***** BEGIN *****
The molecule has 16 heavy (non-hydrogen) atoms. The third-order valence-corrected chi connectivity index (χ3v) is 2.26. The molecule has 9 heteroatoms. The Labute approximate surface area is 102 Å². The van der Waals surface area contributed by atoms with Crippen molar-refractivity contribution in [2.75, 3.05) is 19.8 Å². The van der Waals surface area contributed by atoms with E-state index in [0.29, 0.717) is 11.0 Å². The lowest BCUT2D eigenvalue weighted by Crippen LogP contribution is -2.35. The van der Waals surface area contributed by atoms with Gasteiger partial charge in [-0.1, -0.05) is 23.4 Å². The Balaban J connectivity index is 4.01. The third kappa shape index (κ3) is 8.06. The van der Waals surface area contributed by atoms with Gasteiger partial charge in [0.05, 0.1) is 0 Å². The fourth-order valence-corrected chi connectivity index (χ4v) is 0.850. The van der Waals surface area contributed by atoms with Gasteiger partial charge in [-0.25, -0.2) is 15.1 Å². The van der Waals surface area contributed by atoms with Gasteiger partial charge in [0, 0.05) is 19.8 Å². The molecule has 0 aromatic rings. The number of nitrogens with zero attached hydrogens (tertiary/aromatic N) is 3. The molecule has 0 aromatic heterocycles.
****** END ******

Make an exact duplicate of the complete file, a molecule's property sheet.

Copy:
The molecule has 16 heavy (non-hydrogen) atoms. The third-order valence-corrected chi connectivity index (χ3v) is 2.26. The molecule has 9 heteroatoms. The Labute approximate surface area is 102 Å². The van der Waals surface area contributed by atoms with Crippen molar-refractivity contribution in [2.75, 3.05) is 19.8 Å². The van der Waals surface area contributed by atoms with E-state index in [0.29, 0.717) is 11.0 Å². The lowest BCUT2D eigenvalue weighted by Crippen LogP contribution is -2.35. The van der Waals surface area contributed by atoms with Gasteiger partial charge in [-0.1, -0.05) is 23.4 Å². The Balaban J connectivity index is 4.01. The third kappa shape index (κ3) is 8.06. The van der Waals surface area contributed by atoms with Gasteiger partial charge in [0.05, 0.1) is 0 Å². The fourth-order valence-corrected chi connectivity index (χ4v) is 0.850. The van der Waals surface area contributed by atoms with Gasteiger partial charge in [-0.25, -0.2) is 15.1 Å². The van der Waals surface area contributed by atoms with Gasteiger partial charge in [0, 0.05) is 19.8 Å². The molecule has 0 aromatic rings. The number of nitrogens with zero attached hydrogens (tertiary/aromatic N) is 3. The molecule has 0 aromatic heterocycles.